What’s the best way to ensure the money you’ve set aside for your grandchildren’s college education is being used most efficiently?
When I look at the offerings of the financial media today— radio, TV, print or online—I always feel as if I’m somehow inferior because I’m not on top of the latest news about investing.
I can only imagine how guilty people who aren’t financial professionals must feel—all because of the business press!
Financial journalists advocate becoming an “expert” on all subjects.
If you’re taking out a mortgage, then you need to know not just everything about mortgages, but also everything about homes and house repair.
And, if you’re taking out a car loan, then you need to know everything about car repairs and in fact, how cars are assembled.
I don’t know about you, but I’ve intentionally chosen not to spend my time learning all this drivel. Some of you may find doing all this research enjoyable and rewarding, but I’m definitely not in that camp.
Since I’ve decided that I don’t want to know how a car is built, I have also chosen not to do any of my own repairs, including changing the oil. Instead, I have found a mechanic who I trust. I believe that he is an expert at his work and, furthermore, he’s not going to cheat me.
That’s why I find it incredible that so many people treat the financial media as if they’re trusted advisors.
The reality is that the primary goal of the financial media is not to educate you. The publications or programs have to make a profit. They have to sell advertising, which is accomplished by delivering more viewers/readers for their advertisers.
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The single biggest mistake people make when they set goals is that their goals are too vague.
Before you can tackle the necessary decisions related to retirement, including investments, taxes, insurance, etc., you must identify your values and then determine your goals and what you want to accomplish over your lifetime.
The fun comes when you accomplish your goals and you have tangible evidence that you are living life according to your true values.
Here’s what I mean by setting specific goals…
“I want to retire when I’m fifty-five,” is too vague. A specific goal would be,
“I want to retire when I’m fifty-five and for me that means January 1, 2017, with a monthly income of $5,000 after taxes or a yearly income of $60,000 net after taxes.”
That’s a specific goal.
Another example of a concrete goal is not saying, “I want to travel.”
Instead, you might say, “I want to have $10,000 to $15,000 for travel per year. I want that money available and I want to start spending that money next year.”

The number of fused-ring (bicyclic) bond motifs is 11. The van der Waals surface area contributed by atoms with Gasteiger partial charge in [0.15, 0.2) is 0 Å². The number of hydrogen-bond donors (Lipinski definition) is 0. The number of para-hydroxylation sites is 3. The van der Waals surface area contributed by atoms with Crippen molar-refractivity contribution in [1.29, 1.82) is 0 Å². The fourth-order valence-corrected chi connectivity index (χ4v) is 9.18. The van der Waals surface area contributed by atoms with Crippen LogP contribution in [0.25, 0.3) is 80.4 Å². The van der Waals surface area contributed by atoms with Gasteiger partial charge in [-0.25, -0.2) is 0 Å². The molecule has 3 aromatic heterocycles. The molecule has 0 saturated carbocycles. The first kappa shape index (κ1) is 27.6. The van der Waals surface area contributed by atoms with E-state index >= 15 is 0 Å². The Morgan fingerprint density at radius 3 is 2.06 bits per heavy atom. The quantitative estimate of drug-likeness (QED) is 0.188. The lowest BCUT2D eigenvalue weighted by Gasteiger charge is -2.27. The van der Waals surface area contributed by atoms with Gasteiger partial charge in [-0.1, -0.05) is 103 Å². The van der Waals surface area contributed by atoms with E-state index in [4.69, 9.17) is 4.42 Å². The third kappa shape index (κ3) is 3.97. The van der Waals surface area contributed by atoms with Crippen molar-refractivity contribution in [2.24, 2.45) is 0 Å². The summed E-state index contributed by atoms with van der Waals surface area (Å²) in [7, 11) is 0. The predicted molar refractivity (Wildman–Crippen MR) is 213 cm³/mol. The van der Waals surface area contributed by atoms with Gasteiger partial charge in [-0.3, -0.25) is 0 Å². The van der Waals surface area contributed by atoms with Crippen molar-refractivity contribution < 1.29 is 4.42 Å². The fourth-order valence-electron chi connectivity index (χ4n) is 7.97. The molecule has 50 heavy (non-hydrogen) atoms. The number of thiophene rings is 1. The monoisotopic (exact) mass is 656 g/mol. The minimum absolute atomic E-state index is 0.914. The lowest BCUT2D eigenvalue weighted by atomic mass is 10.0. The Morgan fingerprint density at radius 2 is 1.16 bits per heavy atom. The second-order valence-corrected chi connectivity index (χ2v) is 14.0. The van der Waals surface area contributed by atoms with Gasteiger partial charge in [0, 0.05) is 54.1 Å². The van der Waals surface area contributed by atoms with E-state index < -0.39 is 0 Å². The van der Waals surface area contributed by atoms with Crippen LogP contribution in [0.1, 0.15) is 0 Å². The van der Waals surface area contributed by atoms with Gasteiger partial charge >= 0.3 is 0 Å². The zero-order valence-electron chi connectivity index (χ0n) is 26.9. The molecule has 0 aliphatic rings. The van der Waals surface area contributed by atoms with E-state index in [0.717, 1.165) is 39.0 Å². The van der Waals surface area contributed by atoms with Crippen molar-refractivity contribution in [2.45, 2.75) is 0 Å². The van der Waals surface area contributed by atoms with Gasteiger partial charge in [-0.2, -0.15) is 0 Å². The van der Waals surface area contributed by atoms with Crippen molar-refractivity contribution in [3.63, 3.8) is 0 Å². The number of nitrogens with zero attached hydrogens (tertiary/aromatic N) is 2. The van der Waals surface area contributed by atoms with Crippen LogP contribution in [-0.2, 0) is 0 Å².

You would write your goals and specify the year or the month, if possible, in which you want to start traveling and the year in which you will need to have the travel fund available.
In order for you to have a valid goal, you must have something in writing. A goal is not simply something that you discuss with friends.
Your incredible retirement goals are an important objective and having them in writing also reminds you to handle the necessary financial, legal and tax issues that go along with your goals.
Having written goals that you review periodically reminds you why you’re doing certain things and helps you focus on what really matters.
It’s worth mentioning that your goals aren’t static. Some of your goals may stay the same but others will vary as circumstances in your life change.
While you may modify your goals, your core values don’t disappear.
Ready to put your goals into action for an Incredible Retirement? We can help; contact us today to meet with one of our Wealth Managers.
If you’ve worked for one company for a long period of time, you probably feel pretty good about your employer. Furthermore, because of your longevity, you may hold a large portion of your investment portfolio in the company stock. While this may seem to be a sound investment strategy, it can be far less secure than you think.
No doubt, you’ve heard of Enron, the Fortune 500 company now defunct. Jim, in his early forties, had worked for the company for his entire career. Virtually 99% of all his family’s savings and investments were in Enron stock or stock options. At the time, this amounted to well over $2 million. Based on Jim and his wife Melissa’s goals, we told them that they had already accumulated enough to accomplish their goals. Their primary risk was having all their money tied to the future of one company. Back then, the only way they could really diversify was for Jim to quit or retire from Enron.
Initially, Jim decided to quit but then reconsidered. Since he was relatively young, he wasn’t ready for a traditional retirement. He enjoyed his job and had always felt that his Enron holdings had performed better than the overall stock market. Unfortunately, Jim and Melissa made several key mistakes:
The first one, which isn’t that obvious, is that the couple had no vision for their future; they hadn’t planned for a “new” life after his career at Enron. Since he hadn’t taken the time to create this new life, it was easier to remain in the comfort zone of his current work life.
Secondly, Jim was guilty of what I refer to as ‘rearview mirror investing’. He assumed that the past performance would continue into the future. This is actually a common mistake but one you should avoid. No matter how well run a company appears to be or how experienced management is, any company can fall out of favor with the market and investors during various market cycles. This is why many investors moved away from well established but dull companies during the tech boom. Some of the upstart high-tech companies seemed to be generating much higher profits—but this didn’t last.
So, while it may feel safe to put a large percentage of your stock into the successful and thriving company you work for, it might be a good idea to diversify and consider how to plan for any potential future risks.